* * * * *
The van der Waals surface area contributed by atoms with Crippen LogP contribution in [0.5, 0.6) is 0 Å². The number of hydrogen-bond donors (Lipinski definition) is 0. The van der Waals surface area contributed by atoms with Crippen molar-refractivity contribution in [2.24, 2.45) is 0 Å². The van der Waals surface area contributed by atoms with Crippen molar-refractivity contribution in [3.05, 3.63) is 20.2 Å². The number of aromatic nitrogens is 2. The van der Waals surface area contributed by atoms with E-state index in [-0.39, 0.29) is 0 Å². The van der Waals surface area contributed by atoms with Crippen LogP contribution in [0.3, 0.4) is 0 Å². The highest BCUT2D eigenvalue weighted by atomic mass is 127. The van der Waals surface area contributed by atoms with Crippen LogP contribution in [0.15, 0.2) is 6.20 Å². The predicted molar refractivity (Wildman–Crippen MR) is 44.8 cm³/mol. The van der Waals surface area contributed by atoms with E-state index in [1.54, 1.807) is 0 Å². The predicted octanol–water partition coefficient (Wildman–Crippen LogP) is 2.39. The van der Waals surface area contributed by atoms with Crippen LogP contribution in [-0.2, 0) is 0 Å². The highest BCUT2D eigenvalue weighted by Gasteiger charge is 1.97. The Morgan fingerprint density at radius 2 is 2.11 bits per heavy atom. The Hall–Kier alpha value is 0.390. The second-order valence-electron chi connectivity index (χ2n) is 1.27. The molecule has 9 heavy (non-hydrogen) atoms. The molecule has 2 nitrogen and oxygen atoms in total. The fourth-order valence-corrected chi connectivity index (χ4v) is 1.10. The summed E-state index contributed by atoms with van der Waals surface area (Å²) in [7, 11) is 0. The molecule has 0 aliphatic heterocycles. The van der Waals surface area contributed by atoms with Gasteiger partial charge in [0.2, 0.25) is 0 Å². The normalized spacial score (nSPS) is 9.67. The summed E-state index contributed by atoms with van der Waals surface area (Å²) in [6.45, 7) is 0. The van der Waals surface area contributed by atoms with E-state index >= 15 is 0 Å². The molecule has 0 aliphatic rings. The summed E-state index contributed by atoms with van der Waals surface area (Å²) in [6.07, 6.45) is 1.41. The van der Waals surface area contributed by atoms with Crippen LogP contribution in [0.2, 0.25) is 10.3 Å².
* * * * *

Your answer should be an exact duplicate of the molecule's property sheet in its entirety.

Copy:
The van der Waals surface area contributed by atoms with Crippen LogP contribution in [0.5, 0.6) is 0 Å². The number of hydrogen-bond donors (Lipinski definition) is 0. The van der Waals surface area contributed by atoms with Crippen molar-refractivity contribution in [2.24, 2.45) is 0 Å². The van der Waals surface area contributed by atoms with Crippen molar-refractivity contribution in [3.05, 3.63) is 20.2 Å². The number of aromatic nitrogens is 2. The van der Waals surface area contributed by atoms with E-state index in [-0.39, 0.29) is 0 Å². The van der Waals surface area contributed by atoms with Crippen LogP contribution in [0.3, 0.4) is 0 Å². The highest BCUT2D eigenvalue weighted by atomic mass is 127. The van der Waals surface area contributed by atoms with Crippen LogP contribution in [0.15, 0.2) is 6.20 Å². The predicted molar refractivity (Wildman–Crippen MR) is 44.8 cm³/mol. The van der Waals surface area contributed by atoms with E-state index in [1.54, 1.807) is 0 Å². The predicted octanol–water partition coefficient (Wildman–Crippen LogP) is 2.39. The van der Waals surface area contributed by atoms with Crippen LogP contribution in [-0.2, 0) is 0 Å². The highest BCUT2D eigenvalue weighted by Gasteiger charge is 1.97. The Morgan fingerprint density at radius 2 is 2.11 bits per heavy atom. The Hall–Kier alpha value is 0.390. The second-order valence-electron chi connectivity index (χ2n) is 1.27. The molecule has 9 heavy (non-hydrogen) atoms. The molecule has 2 nitrogen and oxygen atoms in total. The fourth-order valence-corrected chi connectivity index (χ4v) is 1.10. The summed E-state index contributed by atoms with van der Waals surface area (Å²) in [7, 11) is 0. The molecule has 0 aliphatic heterocycles. The van der Waals surface area contributed by atoms with Gasteiger partial charge in [0.2, 0.25) is 0 Å². The normalized spacial score (nSPS) is 9.67. The summed E-state index contributed by atoms with van der Waals surface area (Å²) in [6.45, 7) is 0. The van der Waals surface area contributed by atoms with E-state index >= 15 is 0 Å². The molecule has 0 aliphatic rings. The summed E-state index contributed by atoms with van der Waals surface area (Å²) in [6.07, 6.45) is 1.41. The van der Waals surface area contributed by atoms with Crippen LogP contribution in [0.2, 0.25) is 10.3 Å².